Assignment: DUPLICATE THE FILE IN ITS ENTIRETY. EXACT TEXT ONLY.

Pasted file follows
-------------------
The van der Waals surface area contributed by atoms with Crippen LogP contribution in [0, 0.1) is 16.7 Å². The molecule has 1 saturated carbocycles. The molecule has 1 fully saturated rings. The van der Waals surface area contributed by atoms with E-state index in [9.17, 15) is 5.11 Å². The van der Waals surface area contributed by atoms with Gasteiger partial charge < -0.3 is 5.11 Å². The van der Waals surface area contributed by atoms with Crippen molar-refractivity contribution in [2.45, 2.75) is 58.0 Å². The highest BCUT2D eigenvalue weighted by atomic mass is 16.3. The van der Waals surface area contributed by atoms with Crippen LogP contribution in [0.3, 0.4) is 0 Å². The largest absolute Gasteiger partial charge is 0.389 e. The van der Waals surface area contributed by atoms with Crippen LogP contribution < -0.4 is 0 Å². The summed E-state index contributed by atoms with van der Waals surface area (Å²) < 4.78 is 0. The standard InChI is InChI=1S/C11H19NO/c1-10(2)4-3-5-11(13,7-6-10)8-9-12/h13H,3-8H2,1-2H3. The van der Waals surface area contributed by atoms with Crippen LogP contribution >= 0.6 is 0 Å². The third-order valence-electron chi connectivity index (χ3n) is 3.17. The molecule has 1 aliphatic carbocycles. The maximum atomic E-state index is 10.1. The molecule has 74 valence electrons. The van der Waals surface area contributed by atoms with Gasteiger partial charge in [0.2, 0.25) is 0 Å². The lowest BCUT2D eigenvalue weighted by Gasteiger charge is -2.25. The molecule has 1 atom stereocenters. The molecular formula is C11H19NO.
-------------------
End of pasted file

The van der Waals surface area contributed by atoms with Crippen LogP contribution in [0, 0.1) is 16.7 Å². The molecule has 1 saturated carbocycles. The molecule has 1 fully saturated rings. The van der Waals surface area contributed by atoms with E-state index in [9.17, 15) is 5.11 Å². The van der Waals surface area contributed by atoms with Gasteiger partial charge < -0.3 is 5.11 Å². The van der Waals surface area contributed by atoms with Crippen molar-refractivity contribution in [2.45, 2.75) is 58.0 Å². The highest BCUT2D eigenvalue weighted by atomic mass is 16.3. The van der Waals surface area contributed by atoms with Crippen LogP contribution in [0.3, 0.4) is 0 Å². The largest absolute Gasteiger partial charge is 0.389 e. The van der Waals surface area contributed by atoms with Crippen LogP contribution < -0.4 is 0 Å². The summed E-state index contributed by atoms with van der Waals surface area (Å²) < 4.78 is 0. The standard InChI is InChI=1S/C11H19NO/c1-10(2)4-3-5-11(13,7-6-10)8-9-12/h13H,3-8H2,1-2H3. The van der Waals surface area contributed by atoms with Crippen LogP contribution >= 0.6 is 0 Å². The third-order valence-electron chi connectivity index (χ3n) is 3.17. The molecule has 1 aliphatic carbocycles. The maximum atomic E-state index is 10.1. The molecule has 74 valence electrons. The van der Waals surface area contributed by atoms with Gasteiger partial charge in [0.2, 0.25) is 0 Å². The lowest BCUT2D eigenvalue weighted by Gasteiger charge is -2.25. The molecule has 1 atom stereocenters. The molecular formula is C11H19NO.